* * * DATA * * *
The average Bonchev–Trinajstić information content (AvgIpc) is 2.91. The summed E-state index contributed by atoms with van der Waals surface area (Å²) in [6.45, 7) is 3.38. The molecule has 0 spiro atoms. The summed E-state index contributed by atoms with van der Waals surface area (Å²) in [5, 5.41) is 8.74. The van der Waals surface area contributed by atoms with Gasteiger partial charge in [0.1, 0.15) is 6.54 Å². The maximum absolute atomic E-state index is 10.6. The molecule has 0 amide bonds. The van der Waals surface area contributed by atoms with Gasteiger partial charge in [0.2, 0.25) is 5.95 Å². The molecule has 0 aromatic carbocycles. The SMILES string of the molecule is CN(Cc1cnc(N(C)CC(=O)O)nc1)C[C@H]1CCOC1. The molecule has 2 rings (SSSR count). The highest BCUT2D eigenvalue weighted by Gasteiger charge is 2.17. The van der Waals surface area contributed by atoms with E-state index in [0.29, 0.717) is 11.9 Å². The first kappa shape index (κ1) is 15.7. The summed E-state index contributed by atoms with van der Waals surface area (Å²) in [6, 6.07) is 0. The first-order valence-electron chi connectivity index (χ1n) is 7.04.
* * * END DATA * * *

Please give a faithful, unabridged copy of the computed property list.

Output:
The average Bonchev–Trinajstić information content (AvgIpc) is 2.91. The summed E-state index contributed by atoms with van der Waals surface area (Å²) in [6.45, 7) is 3.38. The molecule has 0 spiro atoms. The summed E-state index contributed by atoms with van der Waals surface area (Å²) in [5, 5.41) is 8.74. The van der Waals surface area contributed by atoms with Gasteiger partial charge in [0.1, 0.15) is 6.54 Å². The maximum absolute atomic E-state index is 10.6. The molecule has 0 amide bonds. The van der Waals surface area contributed by atoms with Gasteiger partial charge in [0.2, 0.25) is 5.95 Å². The molecule has 0 aromatic carbocycles. The SMILES string of the molecule is CN(Cc1cnc(N(C)CC(=O)O)nc1)C[C@H]1CCOC1. The molecule has 2 rings (SSSR count). The highest BCUT2D eigenvalue weighted by Gasteiger charge is 2.17. The van der Waals surface area contributed by atoms with E-state index in [0.29, 0.717) is 11.9 Å². The first kappa shape index (κ1) is 15.7. The summed E-state index contributed by atoms with van der Waals surface area (Å²) in [6, 6.07) is 0. The first-order valence-electron chi connectivity index (χ1n) is 7.04.